We continue to train specialists of the pilot simulation centres

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Last week, we conducted a two-day workshop on creating clinical scenarios and checklists for specialists of simulation training centres! A total of 33 participants from six pilot medical institutions of higher education with operating simulation centres attended the workshop. We also invited representatives of the project’s partner institutions: the Academy of Family Medicine of Ukraine and Bogomolets National Medical University. The workshop was conducted by Dmytro Konkov, MD, Professor of the Department of Obstetrics and Gynecology #1 at the Vinnytsia Medical Institute named after M. I. Pirogov, member of the Society in Europe for Simulation Applied to Medicine (Sesam), Secretary of the Ukrainian Association of Medical Educational Simulation Technologies.

During the workshop, its participants learned how to organize practical classes for their students, developed scenarios for clinical skills, and created checklists. The first day started with a discussion on the role of simulation training in medical education. Participants discussed what to pay attention to when preparing teachers of simulation training centres to work with students; much attention was paid to communication skills.

Participants in teams from 6 pilot higher education institutions reviewed pre-submitted scenarios, analysed its structure and components, and learned how to provide constructive feedback. By the way, the scenarios were analysed according to the following points:

  • clinical scenario objective and tasks,
  • information to be provided to students before practicing a clinical scenario,
  • target audience of the scenario,
  • realistic timing to practice scenario,
  • a list of clinical skills to be practiced,
  • checking students’ understanding of information,
  • pre-briefing and debriefing — questions to be asked before and after practicing the scenario.

On the second day, the key principles and elements of clinical scenario development were discussed and practiced. Participants-instructors together with invited student volunteers tested medical simulations according to the created scenarios. Special attention was paid to creating a clear algorithm on how students should act in continuing to practice clinical skills. The highlight of the second training day was working with students at the stations using mannequins and medical equipment. Five students from the Ukrainian Medical Student Association volunteered to assist workshop participants in practicing the developed clinical scenarios in the practical part of the session for teachers.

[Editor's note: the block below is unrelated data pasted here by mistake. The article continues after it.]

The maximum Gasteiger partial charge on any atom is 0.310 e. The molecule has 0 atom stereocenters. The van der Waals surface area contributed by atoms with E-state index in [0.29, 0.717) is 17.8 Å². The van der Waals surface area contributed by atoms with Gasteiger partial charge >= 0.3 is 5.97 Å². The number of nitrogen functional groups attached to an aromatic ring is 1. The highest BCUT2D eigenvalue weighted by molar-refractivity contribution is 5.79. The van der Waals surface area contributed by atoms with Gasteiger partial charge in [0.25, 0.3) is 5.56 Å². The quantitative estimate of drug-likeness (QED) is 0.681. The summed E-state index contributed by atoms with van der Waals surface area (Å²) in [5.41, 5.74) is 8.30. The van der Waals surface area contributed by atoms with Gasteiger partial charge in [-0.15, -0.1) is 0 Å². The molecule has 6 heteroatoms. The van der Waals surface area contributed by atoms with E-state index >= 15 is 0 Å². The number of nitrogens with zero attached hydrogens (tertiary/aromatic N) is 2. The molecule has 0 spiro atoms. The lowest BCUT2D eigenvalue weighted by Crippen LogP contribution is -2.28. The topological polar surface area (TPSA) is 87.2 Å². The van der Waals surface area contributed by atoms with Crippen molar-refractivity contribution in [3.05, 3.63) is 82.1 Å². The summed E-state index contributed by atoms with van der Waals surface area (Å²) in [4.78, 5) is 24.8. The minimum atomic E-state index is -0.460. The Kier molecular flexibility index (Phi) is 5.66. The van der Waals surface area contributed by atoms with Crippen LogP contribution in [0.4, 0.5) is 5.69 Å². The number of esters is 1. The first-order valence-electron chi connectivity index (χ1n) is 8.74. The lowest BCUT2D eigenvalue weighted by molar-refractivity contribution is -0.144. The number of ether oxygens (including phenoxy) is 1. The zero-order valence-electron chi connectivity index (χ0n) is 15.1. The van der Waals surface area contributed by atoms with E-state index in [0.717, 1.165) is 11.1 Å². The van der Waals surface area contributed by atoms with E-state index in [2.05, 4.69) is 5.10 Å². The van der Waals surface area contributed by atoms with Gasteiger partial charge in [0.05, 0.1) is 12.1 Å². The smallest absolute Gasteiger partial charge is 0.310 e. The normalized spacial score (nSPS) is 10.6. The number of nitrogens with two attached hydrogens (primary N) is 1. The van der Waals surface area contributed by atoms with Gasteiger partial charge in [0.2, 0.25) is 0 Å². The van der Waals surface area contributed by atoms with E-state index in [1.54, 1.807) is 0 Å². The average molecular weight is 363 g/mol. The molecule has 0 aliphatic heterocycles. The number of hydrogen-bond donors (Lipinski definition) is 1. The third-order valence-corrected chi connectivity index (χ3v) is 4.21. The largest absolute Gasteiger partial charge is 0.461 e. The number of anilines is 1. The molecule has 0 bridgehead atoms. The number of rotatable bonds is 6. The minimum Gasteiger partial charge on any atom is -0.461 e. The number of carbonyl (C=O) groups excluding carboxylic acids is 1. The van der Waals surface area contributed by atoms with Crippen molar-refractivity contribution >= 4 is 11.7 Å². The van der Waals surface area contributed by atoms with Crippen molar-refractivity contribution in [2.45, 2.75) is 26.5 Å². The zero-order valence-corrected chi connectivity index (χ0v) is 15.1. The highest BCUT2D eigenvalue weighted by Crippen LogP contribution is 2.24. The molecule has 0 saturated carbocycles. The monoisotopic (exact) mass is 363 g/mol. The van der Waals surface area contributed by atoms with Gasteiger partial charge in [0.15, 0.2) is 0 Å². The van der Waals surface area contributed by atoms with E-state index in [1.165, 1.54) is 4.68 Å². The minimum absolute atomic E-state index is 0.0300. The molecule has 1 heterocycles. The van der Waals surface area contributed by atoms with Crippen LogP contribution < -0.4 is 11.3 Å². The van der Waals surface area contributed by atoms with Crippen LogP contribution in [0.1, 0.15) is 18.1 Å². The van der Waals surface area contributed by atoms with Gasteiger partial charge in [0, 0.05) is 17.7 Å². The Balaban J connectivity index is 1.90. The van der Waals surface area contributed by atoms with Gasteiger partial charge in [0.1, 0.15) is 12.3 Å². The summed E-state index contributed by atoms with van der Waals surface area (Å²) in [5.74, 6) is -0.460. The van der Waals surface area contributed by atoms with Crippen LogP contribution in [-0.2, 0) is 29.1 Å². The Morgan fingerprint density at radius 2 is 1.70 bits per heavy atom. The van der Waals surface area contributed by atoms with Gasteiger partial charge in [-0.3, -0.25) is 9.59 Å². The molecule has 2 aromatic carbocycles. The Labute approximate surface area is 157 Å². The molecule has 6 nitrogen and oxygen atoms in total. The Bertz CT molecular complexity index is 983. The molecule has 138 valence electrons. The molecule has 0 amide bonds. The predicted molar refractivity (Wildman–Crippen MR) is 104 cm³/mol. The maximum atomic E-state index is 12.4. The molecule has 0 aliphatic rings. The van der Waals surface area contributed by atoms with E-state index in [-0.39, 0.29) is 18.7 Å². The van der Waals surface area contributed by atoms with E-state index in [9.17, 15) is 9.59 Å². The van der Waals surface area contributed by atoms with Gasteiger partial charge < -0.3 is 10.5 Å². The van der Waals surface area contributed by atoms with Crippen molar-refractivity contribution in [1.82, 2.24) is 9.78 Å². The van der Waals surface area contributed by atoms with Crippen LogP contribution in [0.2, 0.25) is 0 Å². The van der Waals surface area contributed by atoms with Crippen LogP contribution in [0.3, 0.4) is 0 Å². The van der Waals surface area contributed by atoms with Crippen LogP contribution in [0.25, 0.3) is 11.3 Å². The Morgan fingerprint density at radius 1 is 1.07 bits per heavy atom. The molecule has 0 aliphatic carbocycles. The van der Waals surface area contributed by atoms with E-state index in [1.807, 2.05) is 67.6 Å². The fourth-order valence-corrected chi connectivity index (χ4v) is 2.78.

We would like to share with you some feedback from the participants:

  • “The cooperation of pilot medical institutions of higher education during trainings is invaluable. By our communication during offline events, we create a new culture of teaching, a community of people who are motivated to move the field of simulation in medical education forward; we find new friends among colleagues. The knowledge and skills gained during the workshop will help us to improve our training in simulation centres and thus to improve the quality of medical education”, — explains the team of participants from the Rivne Medical Academy.
  • “During the workshop, I could literally immerse myself in the atmosphere of a huge medical flashmob. In real time, we created clinical cases and provided medical care at different levels. I was convinced once again that high-quality medical simulation is a reliable way to acquire medical competencies. It was great!” — Yulia Volkova, participant of the workshop from the Kharkiv National Medical University.